Brand: CollectA

Review: Hadrosaurus (CollectA)

4.8 (65 votes)

Although only known from 35 bones and some teeth from a single specimen, Hadrosaurus is more significant than its fragmentary remains would suggest. Hadrosaurus foulkii was first described by Joseph Leidy in 1858 from remains found in New Jersey’s Woodbury Formation. It is the first dinosaur ever discovered in the United States and the first dinosaur skeleton to ever be mounted for display, anywhere in the world.

Review: Herrerasaurus (Procon CollectA)

3 (12 votes)
Review by forumite Fooman666 (edited by Horridus)
In my last review, I spoke about how many of CollectA’s dinosaurs were misses rather then hits, however I also mentioned that there are a handful of dinosaurs that are hits. This Herrerasaurus is one of them.

Herrerasaurus is a dinosaur very rarely represented in toy form, so I applaud CollectA’s choice to make one.

Review: Hydrotherosaurus (Procon)

3.8 (14 votes)
The long-necked elasmosaurs are one of the most unusual of all prehistoric animals. Most elasmosaurid toys and figures are allocated to the genus Elasmosaurus, the most famous of the very long-necked plesiosaurs, however, in reality Elasmosaurus platyurus is quite a poorly known species, and much of the original skeleton has been lost.

Review: Hypsilophodon family (CollectA)

4 (8 votes)

Hypsilophodon was a tasty little morsel for vacationing and local carnivorous animals during the early Cretaceous. It is believed the Hypsilophodon would have been very fast and nimble. Along with its small size; it was probably a hard catch for the predators, un-like many of us today, Cretaceous predators probably did not like the idea of fast food.

Review: Ichthyovenator (CollectA)

3.6 (14 votes)
Described in 2012, Ichthyovenator is the first definitive spinosaurid to be discovered in Southeast Asia. Its name means, appropriately, ‘fish hunter.’ Even for a spinosaurid, it was particularly weird-looking due to the fact that it had not one, but two sails on its back.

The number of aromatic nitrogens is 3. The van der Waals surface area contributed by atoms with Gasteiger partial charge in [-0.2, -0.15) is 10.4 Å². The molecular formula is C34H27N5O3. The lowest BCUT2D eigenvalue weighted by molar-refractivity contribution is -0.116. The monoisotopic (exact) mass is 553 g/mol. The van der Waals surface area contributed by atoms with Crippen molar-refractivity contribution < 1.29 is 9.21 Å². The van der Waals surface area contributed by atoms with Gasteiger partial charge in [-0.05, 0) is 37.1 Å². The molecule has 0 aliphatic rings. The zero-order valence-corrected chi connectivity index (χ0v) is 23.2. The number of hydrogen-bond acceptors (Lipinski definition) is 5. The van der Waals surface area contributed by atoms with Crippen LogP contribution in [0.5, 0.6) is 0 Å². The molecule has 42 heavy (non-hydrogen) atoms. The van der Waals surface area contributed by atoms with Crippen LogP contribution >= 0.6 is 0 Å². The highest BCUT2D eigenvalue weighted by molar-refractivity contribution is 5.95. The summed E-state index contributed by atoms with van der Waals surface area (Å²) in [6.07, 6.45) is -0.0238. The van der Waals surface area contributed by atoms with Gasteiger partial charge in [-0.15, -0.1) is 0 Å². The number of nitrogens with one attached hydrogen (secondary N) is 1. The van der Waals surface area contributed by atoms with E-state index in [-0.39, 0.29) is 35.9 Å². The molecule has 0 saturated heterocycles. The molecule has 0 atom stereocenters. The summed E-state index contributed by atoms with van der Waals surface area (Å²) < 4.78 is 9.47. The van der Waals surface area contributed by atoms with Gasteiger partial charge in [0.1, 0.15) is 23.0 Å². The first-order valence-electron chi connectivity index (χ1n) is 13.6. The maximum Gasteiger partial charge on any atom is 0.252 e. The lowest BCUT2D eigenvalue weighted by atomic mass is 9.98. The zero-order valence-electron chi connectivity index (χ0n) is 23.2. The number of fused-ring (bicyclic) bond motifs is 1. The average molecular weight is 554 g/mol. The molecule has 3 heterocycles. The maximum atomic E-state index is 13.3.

CollectA’s 2014 Ichthyovenator measures 18 cm long.

Review: Iguanodon (CollectA)

2.8 (14 votes)
Discovered in England by Gideon Mantell in 1835, Iguanodon was the second dinosaur to be formally named. Over the years, it has been depicted by paleoartists as a huge and horned lizard, then as an upright and rather dignified-looking biped, and most recently, as a quadrupedal browser that was capable of rearing up on its hind legs.

Review: Iguanodon (Deluxe by CollectA)

5 (36 votes)
As CollectA enters their twelfth year of operation, their products continue to improve by leaps and bounds. Last year, they released a sterling Styracosaurus that utterly eclipsed the original one. Now it’s time to see what their new 2018 Deluxe Iguanodon is all about. Iguanodon is one of those legendary dinosaurs that requires little to no introduction, especially for regular followers of the DTB, so let’s get right to it!

Review: Irritator (CollectA)

3.3 (12 votes)
Nope, that’s not a spelling error or practical joke. There really is a dinosaur named “Irritator”. The Irritator was named as such because, as it passed through the unscrupulous hands of commercial fossil markets, many modifications were made to the original fossil in order to make it appear more desirable.

Review: Jobaria (Deluxe)(Procon/CollectA)

4 (12 votes)
The Procon CollectA line has released a number of exotic creatures for its prehistoric line, many of them associated with super-star paleontologist Paul Sereno. Typically these are only smallish figures for their “small” to “large” product lines; large “deluxe” figures tend to be only popular species that collectors will presumably be more comfortable with.

Review: Kamuysaurus (CollectA)

4.9 (26 votes)

The island nation of Japan is usually not on the top of the list when it comes to dinosaur discoveries, but in the last few years, that quickly changed as more dinosaur fossils are found especially those from the Cretaceous.One of the most recent and exciting discovery from the Land of The Rising Suns is a nearly complete hadrosaur skeleton, Kamuysaurus japonicus.

Review: Kelenken (Deluxe model by CollectA)

4.6 (18 votes)
This year’s new Collecta figures represent a huge leap forward from their rather ugly forebears, and one of the most handsome in the lineup is this sizeable model of the phorusrhacid ‘terror bird’ Kelenken guillermoi, released as part of the ‘Deluxe’ range. It’s a real treat for anyone who’s recently developed a fascination with these sadly extinct enormous carnivorous avians (as I have).

Review: Kentrosaurus (CollectA)

4.2 (13 votes)
Review and photographs by Tallin, edited by Plesiosauria.
Kentrosaurus aethiopicus, the ‘sharp point’ or ‘prickle’ lizard, is one of the better known members of the stegosaur family, and though vastly overshadowed by its American cousin – Stegosaurus stenops – it has still managed to have several representations in toy form.
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